Editorial: More must be done to protect kids

Sunday, May 27, 2018

Last week, New Hampshire Gov. John Sununu responded to having been given a grade of “F” for his actions on student safety in a newspaper column by incoming Somersworth High School Principal John Shea. Through a spokesman, Sununu pointed out that he had backed $20 million in spending to improve school infrastructure and security. He also formed a task force to study school security.

A task force? Funding that is a fraction of what’s needed, especially given the demise of state school building aid? We won’t assign a grade, but if we did, it wouldn’t be a good one.

In Texas, the site of the latest mass killing and wounding of students and faculty, Republican Gov. Greg Abbott began a series of meetings with students, educators, lawmakers, gun advocates, mental health experts and others to discuss how to make schools safer. The Santa Fe, Texas, high school where a single student armed with a shotgun and revolver killed 10 and wounded 10 others was considered to have been hardened. It had an award-winning active shooter plan, conducted drills and had two armed police officers patrolling the building. Despite all that, a 17-year-old male student who routinely dressed in a long, black trench coat succeeded in smuggling guns and ammunition into the school.

Abbott has called for better identification of students at risk of acting violently and prevention efforts, money to improve collaboration between school districts and law enforcement, and a review of school security measures. All will help, but none will end the slaughter of innocents.

Students, led by the survivors of the February school shooting in Parkland, Fla., are forcing lawmakers to listen. An election to determine who makes laws is just five months away. Prior school shootings led largely to lamentation and talk. Now, action seems possible. What should that action be?

Certainly schools should do all they can to eliminate bullying and create a culture of inclusiveness. Most, but not all, shooters give their peers at least a hint of their plan. Parents and educators must convince students who are naturally loath to tattle that they could regret not having done so or become a victim themselves. But more must be done.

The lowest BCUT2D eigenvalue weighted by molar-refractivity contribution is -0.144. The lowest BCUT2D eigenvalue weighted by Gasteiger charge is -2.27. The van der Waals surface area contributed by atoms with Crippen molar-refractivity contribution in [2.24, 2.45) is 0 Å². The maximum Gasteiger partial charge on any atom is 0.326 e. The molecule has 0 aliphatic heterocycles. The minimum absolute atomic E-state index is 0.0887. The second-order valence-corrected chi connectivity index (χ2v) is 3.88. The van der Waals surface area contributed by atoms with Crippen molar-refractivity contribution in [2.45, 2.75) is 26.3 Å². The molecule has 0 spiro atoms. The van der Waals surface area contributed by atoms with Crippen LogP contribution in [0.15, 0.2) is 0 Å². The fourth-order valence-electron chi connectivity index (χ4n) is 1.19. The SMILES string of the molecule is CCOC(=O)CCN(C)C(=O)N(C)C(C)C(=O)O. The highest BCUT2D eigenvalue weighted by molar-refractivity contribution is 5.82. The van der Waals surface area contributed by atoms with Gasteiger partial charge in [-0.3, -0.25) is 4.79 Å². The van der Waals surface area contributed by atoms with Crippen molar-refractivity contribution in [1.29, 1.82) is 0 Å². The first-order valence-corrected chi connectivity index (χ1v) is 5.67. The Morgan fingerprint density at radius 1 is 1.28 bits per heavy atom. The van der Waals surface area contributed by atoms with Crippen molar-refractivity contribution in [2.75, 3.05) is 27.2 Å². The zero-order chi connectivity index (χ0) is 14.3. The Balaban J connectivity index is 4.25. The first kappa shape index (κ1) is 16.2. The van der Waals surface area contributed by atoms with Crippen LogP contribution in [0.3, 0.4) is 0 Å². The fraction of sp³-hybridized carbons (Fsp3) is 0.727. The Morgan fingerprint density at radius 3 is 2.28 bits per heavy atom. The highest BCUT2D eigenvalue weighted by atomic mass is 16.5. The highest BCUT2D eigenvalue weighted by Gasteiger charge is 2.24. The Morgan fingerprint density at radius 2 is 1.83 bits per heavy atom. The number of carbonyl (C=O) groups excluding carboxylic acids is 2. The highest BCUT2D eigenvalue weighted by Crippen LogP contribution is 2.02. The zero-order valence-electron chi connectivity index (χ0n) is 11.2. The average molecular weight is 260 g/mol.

Limiting access to firearms through age limits, background checks and red flag laws that allow the temporary confiscation of weapons owned by people suspected of being a danger to themselves or others are the most effective ways to reduce school shootings. Shootings that do occur could be made less lethal by limits on the number of rounds that a weapon’s magazine can hold. Yet as the Santa Fe tragedy demonstrated – the shooter used a revolver and a pump action shotgun – century-old technology is quite capable of creating carnage.

Will Congress or most state legislatures enact meaningful control laws any time soon? Massive lobbying efforts by groups like the NRA, Second Amendment fanaticism and Republican reluctance to enact even minimal restrictions make it unlikely at best.

Given that, with great reluctance but in recognition of that reality, we suggest that all schools, beginning at the high school level, install metal detectors at their entrances. They aren’t expensive – generally less than $5,000 apiece. They offer no threat to health or privacy and do not require legislation to install. It would be a sad comment on the times and not a perfect solution, but since politicians aren’t doing enough to protect America’s kids, school boards, parents and the kids themselves have to do more.